WASHINGTON, Sept. 28 – Sen. Bernie Sanders (I-Vt.) today asked the chief trade representative for the United States to ensure people in the poorest countries around the world have access to low-cost medicines.
“Making sure people in poor countries have access to life-saving medicine is our moral responsibility,” Sen. Sanders wrote. “The European Commission and the Holy See both support a permanent exception for drug patents for these poor countries. The United States government should support this as well. Lives are at stake.”
The World Trade Organization will decide next month whether the world’s poorest countries can continue to access needed medications at more affordable prices. Since 2002, a waiver from the WTO has given millions of people around the world access to critical medical treatments. Flexible enforcement of intellectual property rules allows poorer countries to establish their own pharmaceutical industries and treat millions of patients with HIV and other diseases.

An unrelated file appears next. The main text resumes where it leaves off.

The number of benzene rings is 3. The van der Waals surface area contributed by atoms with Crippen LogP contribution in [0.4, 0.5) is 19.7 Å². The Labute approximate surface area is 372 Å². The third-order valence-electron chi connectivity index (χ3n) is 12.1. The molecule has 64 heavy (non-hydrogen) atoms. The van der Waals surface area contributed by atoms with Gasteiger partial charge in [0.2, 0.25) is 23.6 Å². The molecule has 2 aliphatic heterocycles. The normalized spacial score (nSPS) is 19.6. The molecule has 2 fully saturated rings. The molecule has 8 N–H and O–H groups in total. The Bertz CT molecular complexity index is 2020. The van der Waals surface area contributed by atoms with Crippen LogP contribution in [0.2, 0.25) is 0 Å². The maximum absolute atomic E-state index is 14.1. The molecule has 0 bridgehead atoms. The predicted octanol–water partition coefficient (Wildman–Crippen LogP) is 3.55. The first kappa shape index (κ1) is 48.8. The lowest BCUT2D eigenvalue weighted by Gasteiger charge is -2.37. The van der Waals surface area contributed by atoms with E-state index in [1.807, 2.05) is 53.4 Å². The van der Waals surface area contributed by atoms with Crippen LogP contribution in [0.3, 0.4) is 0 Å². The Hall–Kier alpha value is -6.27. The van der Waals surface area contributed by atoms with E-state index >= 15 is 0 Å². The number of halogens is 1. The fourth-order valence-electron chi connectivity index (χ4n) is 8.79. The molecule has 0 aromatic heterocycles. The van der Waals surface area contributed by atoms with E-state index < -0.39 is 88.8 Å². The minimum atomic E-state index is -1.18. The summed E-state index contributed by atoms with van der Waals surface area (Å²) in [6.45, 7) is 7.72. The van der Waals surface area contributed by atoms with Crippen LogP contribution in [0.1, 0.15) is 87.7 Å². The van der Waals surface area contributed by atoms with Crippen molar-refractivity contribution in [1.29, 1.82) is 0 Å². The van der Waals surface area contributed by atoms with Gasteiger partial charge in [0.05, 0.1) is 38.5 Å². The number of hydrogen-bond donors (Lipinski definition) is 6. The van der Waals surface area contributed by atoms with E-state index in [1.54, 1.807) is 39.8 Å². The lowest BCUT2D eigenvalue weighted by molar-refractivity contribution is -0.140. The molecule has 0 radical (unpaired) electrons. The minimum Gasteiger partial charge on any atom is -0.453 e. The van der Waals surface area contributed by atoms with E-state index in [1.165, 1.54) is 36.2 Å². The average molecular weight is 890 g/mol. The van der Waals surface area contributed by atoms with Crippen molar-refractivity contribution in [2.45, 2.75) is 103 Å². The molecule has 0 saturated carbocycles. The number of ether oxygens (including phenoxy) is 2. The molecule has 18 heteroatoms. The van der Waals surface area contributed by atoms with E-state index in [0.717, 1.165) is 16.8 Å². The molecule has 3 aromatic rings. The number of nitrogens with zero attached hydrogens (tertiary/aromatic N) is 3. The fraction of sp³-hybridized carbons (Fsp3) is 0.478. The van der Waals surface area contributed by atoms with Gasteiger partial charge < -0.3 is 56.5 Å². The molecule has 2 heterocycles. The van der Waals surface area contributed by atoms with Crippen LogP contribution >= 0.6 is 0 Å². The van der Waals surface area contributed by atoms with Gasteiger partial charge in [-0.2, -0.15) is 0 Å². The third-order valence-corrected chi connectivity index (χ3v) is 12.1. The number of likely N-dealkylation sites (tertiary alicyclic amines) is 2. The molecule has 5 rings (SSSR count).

Sanders is requesting that a new, permanent waiver be granted for poor countries qualified as Least-Developed Countries. The classification is based on a number of factors, including levels of poverty, literacy, infant mortality and economic vulnerability. Over 400 million people live below the poverty line in states classified as Least-Developed Countries. The current waiver expires on January 1, 2016.
Click here to read the letter.